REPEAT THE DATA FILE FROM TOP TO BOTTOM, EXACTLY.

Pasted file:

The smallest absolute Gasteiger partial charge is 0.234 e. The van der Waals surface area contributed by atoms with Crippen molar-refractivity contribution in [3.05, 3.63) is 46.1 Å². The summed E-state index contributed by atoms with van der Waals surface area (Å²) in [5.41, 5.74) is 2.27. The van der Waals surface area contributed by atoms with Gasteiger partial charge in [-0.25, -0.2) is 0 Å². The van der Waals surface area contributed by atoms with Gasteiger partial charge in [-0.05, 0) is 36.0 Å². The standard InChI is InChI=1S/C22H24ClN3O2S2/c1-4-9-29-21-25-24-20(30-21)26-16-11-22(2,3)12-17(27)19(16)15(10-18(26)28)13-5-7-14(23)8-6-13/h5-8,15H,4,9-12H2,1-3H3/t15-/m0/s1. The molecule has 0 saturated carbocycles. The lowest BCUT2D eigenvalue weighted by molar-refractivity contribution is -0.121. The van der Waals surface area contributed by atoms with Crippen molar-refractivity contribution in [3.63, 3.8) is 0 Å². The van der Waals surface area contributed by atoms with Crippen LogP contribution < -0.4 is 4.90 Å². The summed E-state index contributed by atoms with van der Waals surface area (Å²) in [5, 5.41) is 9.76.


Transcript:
The smallest absolute Gasteiger partial charge is 0.234 e. The van der Waals surface area contributed by atoms with Crippen molar-refractivity contribution in [3.05, 3.63) is 46.1 Å². The summed E-state index contributed by atoms with van der Waals surface area (Å²) in [5.41, 5.74) is 2.27. The van der Waals surface area contributed by atoms with Gasteiger partial charge in [-0.25, -0.2) is 0 Å². The van der Waals surface area contributed by atoms with Gasteiger partial charge in [-0.05, 0) is 36.0 Å². The standard InChI is InChI=1S/C22H24ClN3O2S2/c1-4-9-29-21-25-24-20(30-21)26-16-11-22(2,3)12-17(27)19(16)15(10-18(26)28)13-5-7-14(23)8-6-13/h5-8,15H,4,9-12H2,1-3H3/t15-/m0/s1. The molecule has 0 saturated carbocycles. The lowest BCUT2D eigenvalue weighted by molar-refractivity contribution is -0.121. The van der Waals surface area contributed by atoms with Crippen molar-refractivity contribution in [3.63, 3.8) is 0 Å². The van der Waals surface area contributed by atoms with Crippen LogP contribution < -0.4 is 4.90 Å². The summed E-state index contributed by atoms with van der Waals surface area (Å²) in [5, 5.41) is 9.76.